CNN had the democratic debate on the other night, and no one talked about the environment-at least not while I was watching. And in today’s NY times, they talked about a few of the candidates’ positions, which are pitifully weak. 2050, 2030 are too late–I want a candidate who will say "50% decrease in greenhouse gass emissions by 2015" or something equally drastic. We’re talking about the future of humanity here! drastic problems demand drastic solutions!
Many people claim "it will cause economic contraction, it will cause people to lose their jobs… well, what about all the people in bangladesh who will permanently lose their homes, or Manhattan, or anywhere else that’s at sea level? If you lose your job in the coal mine, you can get a job as a wind turbine technician–it’s better for you to be outside in the fresh air anyway.
The way I see the government is that the government is supposed to be like your parents: the government is supposed to tell you what to do and what not to do, within reason of course. The government exists to know better than the average joe. I pay my taxes, they pay for Betty to go to the south pole and watch the ice melt, her research tells the people in washington (and better New York) that we had better turn down the heat. The government is supposed to protect its citizens–from outside forces (like al Quaeda) and from ourselves.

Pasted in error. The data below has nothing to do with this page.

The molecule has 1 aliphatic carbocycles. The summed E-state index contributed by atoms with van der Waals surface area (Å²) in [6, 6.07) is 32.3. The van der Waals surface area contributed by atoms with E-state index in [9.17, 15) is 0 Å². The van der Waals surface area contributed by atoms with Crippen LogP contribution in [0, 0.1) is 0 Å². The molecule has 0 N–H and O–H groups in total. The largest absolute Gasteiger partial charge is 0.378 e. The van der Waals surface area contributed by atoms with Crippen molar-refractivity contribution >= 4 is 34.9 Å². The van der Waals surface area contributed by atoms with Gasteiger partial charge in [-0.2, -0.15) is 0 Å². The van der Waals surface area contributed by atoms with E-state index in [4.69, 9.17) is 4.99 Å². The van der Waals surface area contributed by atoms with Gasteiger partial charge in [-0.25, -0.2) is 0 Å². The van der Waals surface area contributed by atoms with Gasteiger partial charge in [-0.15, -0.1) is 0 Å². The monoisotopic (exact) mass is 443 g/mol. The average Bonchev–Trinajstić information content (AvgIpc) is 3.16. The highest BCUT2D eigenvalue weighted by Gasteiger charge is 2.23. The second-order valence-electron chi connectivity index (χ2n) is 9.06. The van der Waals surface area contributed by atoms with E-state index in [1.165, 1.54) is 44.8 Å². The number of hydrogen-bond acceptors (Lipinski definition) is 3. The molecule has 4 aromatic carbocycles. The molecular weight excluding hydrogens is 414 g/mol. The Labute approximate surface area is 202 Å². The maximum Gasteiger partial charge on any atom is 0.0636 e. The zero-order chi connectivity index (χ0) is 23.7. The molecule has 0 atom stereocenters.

Having met a lot of middle americans on my bike and build trip, I have even less faith in democracy now than I had before. A few years ago, I hear of Wikipedia described as Digital Maoism: a veneer of collectivsm controlled by a small group of motivated (and for the most part smart) people. That’s how I think the government should be run. I don’t trust the nebraskans and brooklynites and pakistanis–I trust Walter LaFeber and Mark Sorells and Gro Brundtland. they are experts–and highly educated. I don’t think the average american or average world citizen is educated enough for democracy to work–we’re barely muddling through as it is… and that’s not going to be good enough.
The next few decades will prove to be some of the most important in the history of humanity. events that seem big, like WWII don’t even compare (perhaps the cold war counts, there was at least the possibility of omnicide had people gone over the edge). The future hangs in the balance–and I want some people to lay down the law on me and everyone else so we will survive. The paradigm is totally different than any other time in history: business as usual = death. the exact opposite of the cold war situation (everyone stays cool, nobody dies).